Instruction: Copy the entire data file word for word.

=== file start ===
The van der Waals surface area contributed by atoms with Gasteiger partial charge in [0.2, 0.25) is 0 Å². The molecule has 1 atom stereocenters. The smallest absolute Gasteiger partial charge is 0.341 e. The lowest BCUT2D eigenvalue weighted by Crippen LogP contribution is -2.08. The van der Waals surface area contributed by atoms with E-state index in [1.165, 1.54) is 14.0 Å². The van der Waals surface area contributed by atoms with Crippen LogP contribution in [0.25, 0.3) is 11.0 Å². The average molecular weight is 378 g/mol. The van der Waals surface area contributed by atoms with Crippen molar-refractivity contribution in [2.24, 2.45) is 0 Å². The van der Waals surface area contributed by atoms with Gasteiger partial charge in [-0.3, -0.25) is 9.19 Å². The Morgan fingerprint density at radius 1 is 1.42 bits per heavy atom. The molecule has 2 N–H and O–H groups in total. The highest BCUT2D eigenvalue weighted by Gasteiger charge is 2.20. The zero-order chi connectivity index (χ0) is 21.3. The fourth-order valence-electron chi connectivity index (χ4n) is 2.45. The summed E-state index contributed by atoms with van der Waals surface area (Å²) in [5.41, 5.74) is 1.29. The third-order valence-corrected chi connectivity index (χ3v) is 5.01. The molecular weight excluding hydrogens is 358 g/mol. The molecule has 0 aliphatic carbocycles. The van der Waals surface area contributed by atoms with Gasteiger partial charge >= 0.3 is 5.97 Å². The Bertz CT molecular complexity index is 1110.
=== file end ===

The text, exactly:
The van der Waals surface area contributed by atoms with Gasteiger partial charge in [0.2, 0.25) is 0 Å². The molecule has 1 atom stereocenters. The smallest absolute Gasteiger partial charge is 0.341 e. The lowest BCUT2D eigenvalue weighted by Crippen LogP contribution is -2.08. The van der Waals surface area contributed by atoms with E-state index in [1.165, 1.54) is 14.0 Å². The van der Waals surface area contributed by atoms with Crippen LogP contribution in [0.25, 0.3) is 11.0 Å². The average molecular weight is 378 g/mol. The van der Waals surface area contributed by atoms with Crippen molar-refractivity contribution in [2.24, 2.45) is 0 Å². The van der Waals surface area contributed by atoms with Gasteiger partial charge in [-0.3, -0.25) is 9.19 Å². The Morgan fingerprint density at radius 1 is 1.42 bits per heavy atom. The molecule has 2 N–H and O–H groups in total. The highest BCUT2D eigenvalue weighted by Gasteiger charge is 2.20. The zero-order chi connectivity index (χ0) is 21.3. The fourth-order valence-electron chi connectivity index (χ4n) is 2.45. The summed E-state index contributed by atoms with van der Waals surface area (Å²) in [5.41, 5.74) is 1.29. The third-order valence-corrected chi connectivity index (χ3v) is 5.01. The molecular weight excluding hydrogens is 358 g/mol. The molecule has 0 aliphatic carbocycles. The van der Waals surface area contributed by atoms with Gasteiger partial charge >= 0.3 is 5.97 Å². The Bertz CT molecular complexity index is 1110.